On the other side, I was searching for a 'workaround' probably given by libvirt, but the version included in RHEL5/CentOS5 doesn't know what to do with IPv6. Okay so let's have a look at the Xen and kernel side at the same time. If the proxy_ndp kernel feature is not present on my CentOS 5.5 dom0, I can still 'advertise' my neighbors with the ip command : yes, it supports it : " ip -6 neighbor add proxy your:ipv6:long:address::1 dev eth0"

So we just need to create a modified vif-route script (in fact I decided to call it vif-route6) that will be used for ipv6 guests :

# /etc/xen/scripts/vif-route6
# Script for configuring a vif in routed mode for IPv6 only
# Based on existing vif-route script in /etc/xen/scripts and adapted for ipv6

dir=$(dirname "$0")
. "$dir/"

main_ip6=$(ip -6 addr show eth0|grep 'scope global'|sort|head -n 1|awk '{print $2}'|cut -f 1 -d '/')

case "$command" in
ifconfig ${vif} ${main_ip} netmask up
ip -6 addr add ${main_ip6} dev ${vif}
do_without_error ifdown ${vif}

if [ "${ip}" ] ; then
# If we've been given a list of IP addresses, then add routes from dom0 to
# the guest using those addresses.
for addr in ${ip} ; do
${cmdprefix} ip -6 neighbor ${ipcmd} proxy ${addr} dev ${netdev:-eth0} 2>&1
result=`${cmdprefix} ip -6 route ${ipcmd} ${addr} dev ${vif} src ${main_ip6} 2>&1`


log debug "Successful vif-route $command for $vif."
if [ "$command" = "online" ]

Ok, so we have just now to modify our xen domU's config to add a vif that will use that specific script and give it the IPv6 address that we'll assign to that domU (from /etc/xen/your-domU-name):

vif = [ <snip of the first vif> , "mac=00:16:36:38:31:b8,vifname=test.ipv6,script=vif-route6,ip=2a01:4f8:100:4363::dead" ]

You can now start your domU and configure it normally for IPv6 (using obviously that 2a01:4f8:100:4363::dead IPv6 address and choosing the dom0 main IPv6 address as gateway ...

Hope it will help some people in the same situation (using a routed and not a bridged network layout for xen)


Zabbix crashes when using IPMI checks

Working for an IBM Business Partner for quite some years, I was used to deploy and configure (and even teach for IBM) IBM Director as a monitoring solution (for both hardware/operating systems/snmp devices/etc/etc ...). Now that I work as a sysadmin, I have to maintain one IBM director 5.20.3 setup I had myself installed and configured quite some time ago (as a consultant then). But I didn't want to update to 6.2 because it simply kills the machine on which it runs .. needs too much processor, too much memory .. and just to give you an idea : it's a Websphere/java thing that you have to install now ... I wanted to go the opensource way instead, but with something that can still monitor Linux/Windows/snmp devices and IPMI devices (we have quite some IBM servers and/or BladeCenter).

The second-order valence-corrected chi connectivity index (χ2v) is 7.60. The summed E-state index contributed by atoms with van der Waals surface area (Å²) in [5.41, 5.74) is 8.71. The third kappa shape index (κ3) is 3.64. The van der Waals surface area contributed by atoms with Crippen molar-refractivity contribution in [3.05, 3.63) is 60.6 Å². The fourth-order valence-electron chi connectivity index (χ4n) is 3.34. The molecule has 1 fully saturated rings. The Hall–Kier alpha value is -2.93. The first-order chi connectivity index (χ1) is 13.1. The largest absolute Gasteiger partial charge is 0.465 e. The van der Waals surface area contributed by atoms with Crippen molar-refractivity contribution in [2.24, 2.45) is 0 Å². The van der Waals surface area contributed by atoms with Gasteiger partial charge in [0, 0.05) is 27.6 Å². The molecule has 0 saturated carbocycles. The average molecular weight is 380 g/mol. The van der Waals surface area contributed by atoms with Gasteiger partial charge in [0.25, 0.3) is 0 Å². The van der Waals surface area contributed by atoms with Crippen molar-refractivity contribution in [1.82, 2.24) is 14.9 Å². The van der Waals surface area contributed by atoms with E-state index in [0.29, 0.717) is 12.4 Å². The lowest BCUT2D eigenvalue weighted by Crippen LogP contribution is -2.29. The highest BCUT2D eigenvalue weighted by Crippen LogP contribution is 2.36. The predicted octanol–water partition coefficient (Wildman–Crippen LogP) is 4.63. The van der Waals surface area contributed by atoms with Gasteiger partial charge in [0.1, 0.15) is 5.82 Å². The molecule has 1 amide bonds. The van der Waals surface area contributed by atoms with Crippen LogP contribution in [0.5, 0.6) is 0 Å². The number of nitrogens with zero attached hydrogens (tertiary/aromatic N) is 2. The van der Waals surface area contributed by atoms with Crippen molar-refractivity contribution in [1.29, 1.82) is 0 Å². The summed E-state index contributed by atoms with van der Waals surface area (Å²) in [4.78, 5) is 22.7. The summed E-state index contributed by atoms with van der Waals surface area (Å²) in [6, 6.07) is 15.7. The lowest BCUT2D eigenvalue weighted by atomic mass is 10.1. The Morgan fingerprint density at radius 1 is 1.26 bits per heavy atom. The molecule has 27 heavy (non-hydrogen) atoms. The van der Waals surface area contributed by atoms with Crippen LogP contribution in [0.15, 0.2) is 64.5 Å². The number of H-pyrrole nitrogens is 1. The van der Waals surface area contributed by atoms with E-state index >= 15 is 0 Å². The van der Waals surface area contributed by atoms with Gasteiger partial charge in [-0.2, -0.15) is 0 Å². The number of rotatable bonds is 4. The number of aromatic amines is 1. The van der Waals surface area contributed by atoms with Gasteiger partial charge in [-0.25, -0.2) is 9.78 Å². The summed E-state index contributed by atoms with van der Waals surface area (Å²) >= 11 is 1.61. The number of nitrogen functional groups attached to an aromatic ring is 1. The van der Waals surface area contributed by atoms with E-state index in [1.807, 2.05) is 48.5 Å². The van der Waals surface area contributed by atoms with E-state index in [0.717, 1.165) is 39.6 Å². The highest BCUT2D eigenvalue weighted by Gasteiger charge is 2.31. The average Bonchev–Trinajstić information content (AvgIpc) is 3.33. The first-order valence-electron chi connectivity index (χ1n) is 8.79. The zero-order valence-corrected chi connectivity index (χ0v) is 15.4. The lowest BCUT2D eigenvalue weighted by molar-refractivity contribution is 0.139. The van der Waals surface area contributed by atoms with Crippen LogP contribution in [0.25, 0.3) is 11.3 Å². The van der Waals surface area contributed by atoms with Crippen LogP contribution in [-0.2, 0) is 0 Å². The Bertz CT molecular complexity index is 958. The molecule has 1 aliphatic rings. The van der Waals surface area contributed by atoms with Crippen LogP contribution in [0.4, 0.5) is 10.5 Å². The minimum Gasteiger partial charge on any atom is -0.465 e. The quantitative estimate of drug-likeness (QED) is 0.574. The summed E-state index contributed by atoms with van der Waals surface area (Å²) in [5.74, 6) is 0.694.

I tested Zabbix and directly felt in love with it : the agent memory footprint is really small (in comparison with that java-based agent on the Director side) and the way to build Items and Triggers is really great. I deployed it in our environment but focused first on the OS/services side (as the 'other' monitoring solution was still there for the hardware layer monitoring). I wanted then to use the integrated IPMI features of Zabbix and started to poll data from our IBM servers ... until .. crash !

From the zabbix_server.log :

2774:20101217:100001.893 IPMI Host []: first network error, wait for 15 seconds
2774:20101217:100002.894 Got signal [signal:11(SIGSEGV),reason:2,refaddr:0x34a3f52a38]. Crashing ...

Hmm, not good when the monitoring application crashes itself. I disabled all my IPMI checks and then the server was back without any issue. I repeated the above steps vice and versa to proove that it was really IPMI related and it's the case. Browsing the Zabbix support website returned me quite some interesting answers, including that one (ZBX-2898) and surely that one (ZBX-633) . Ok so that confirms that IPMI checks have to be disabled now and let's wait for Zabbix 1.8.4 to appear .. In the meantime I'll write some scripts (type External Check) to return values in Zabbix that can be used to create Triggers ... that's also one of the advantages in Zabbix : you can still write many plugins/scripts to do the same things :-)